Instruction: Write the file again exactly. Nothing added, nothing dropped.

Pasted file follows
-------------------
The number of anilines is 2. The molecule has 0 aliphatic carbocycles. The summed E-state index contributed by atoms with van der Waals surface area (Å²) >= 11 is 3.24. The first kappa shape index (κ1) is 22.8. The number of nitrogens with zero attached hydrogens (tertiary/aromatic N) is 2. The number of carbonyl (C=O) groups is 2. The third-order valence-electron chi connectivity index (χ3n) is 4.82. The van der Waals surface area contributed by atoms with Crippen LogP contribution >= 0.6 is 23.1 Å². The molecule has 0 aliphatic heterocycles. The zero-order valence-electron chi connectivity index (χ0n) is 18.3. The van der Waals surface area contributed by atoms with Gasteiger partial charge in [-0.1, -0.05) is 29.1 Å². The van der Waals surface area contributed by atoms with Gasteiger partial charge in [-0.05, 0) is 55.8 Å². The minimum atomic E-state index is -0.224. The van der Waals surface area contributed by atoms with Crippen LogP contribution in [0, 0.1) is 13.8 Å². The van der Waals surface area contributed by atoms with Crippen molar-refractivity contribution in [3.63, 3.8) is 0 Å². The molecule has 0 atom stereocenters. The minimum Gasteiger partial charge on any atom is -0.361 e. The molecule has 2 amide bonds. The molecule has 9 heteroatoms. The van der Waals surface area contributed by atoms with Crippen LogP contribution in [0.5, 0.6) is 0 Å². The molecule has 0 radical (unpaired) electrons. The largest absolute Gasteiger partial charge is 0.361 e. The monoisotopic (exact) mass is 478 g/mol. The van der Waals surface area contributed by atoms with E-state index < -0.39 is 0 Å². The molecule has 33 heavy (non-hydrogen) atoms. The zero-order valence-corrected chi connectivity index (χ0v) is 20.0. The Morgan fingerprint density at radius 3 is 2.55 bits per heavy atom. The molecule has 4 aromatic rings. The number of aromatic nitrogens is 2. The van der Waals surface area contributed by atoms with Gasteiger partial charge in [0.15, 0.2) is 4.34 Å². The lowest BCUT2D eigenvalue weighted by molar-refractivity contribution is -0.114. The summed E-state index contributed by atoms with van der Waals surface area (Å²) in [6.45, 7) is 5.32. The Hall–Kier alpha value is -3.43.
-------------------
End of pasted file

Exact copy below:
The number of anilines is 2. The molecule has 0 aliphatic carbocycles. The summed E-state index contributed by atoms with van der Waals surface area (Å²) >= 11 is 3.24. The first kappa shape index (κ1) is 22.8. The number of nitrogens with zero attached hydrogens (tertiary/aromatic N) is 2. The number of carbonyl (C=O) groups is 2. The third-order valence-electron chi connectivity index (χ3n) is 4.82. The van der Waals surface area contributed by atoms with Crippen LogP contribution >= 0.6 is 23.1 Å². The molecule has 0 aliphatic heterocycles. The zero-order valence-electron chi connectivity index (χ0n) is 18.3. The van der Waals surface area contributed by atoms with Gasteiger partial charge in [-0.1, -0.05) is 29.1 Å². The van der Waals surface area contributed by atoms with Gasteiger partial charge in [-0.05, 0) is 55.8 Å². The minimum atomic E-state index is -0.224. The van der Waals surface area contributed by atoms with Crippen LogP contribution in [0, 0.1) is 13.8 Å². The van der Waals surface area contributed by atoms with Crippen molar-refractivity contribution in [3.63, 3.8) is 0 Å². The molecule has 0 atom stereocenters. The minimum Gasteiger partial charge on any atom is -0.361 e. The molecule has 2 amide bonds. The molecule has 9 heteroatoms. The van der Waals surface area contributed by atoms with Crippen LogP contribution in [0.5, 0.6) is 0 Å². The molecule has 0 radical (unpaired) electrons. The largest absolute Gasteiger partial charge is 0.361 e. The monoisotopic (exact) mass is 478 g/mol. The van der Waals surface area contributed by atoms with E-state index < -0.39 is 0 Å². The molecule has 33 heavy (non-hydrogen) atoms. The zero-order valence-corrected chi connectivity index (χ0v) is 20.0. The Morgan fingerprint density at radius 3 is 2.55 bits per heavy atom. The molecule has 4 aromatic rings. The number of aromatic nitrogens is 2. The van der Waals surface area contributed by atoms with Gasteiger partial charge in [0.15, 0.2) is 4.34 Å². The lowest BCUT2D eigenvalue weighted by molar-refractivity contribution is -0.114. The summed E-state index contributed by atoms with van der Waals surface area (Å²) in [6.45, 7) is 5.32. The Hall–Kier alpha value is -3.43.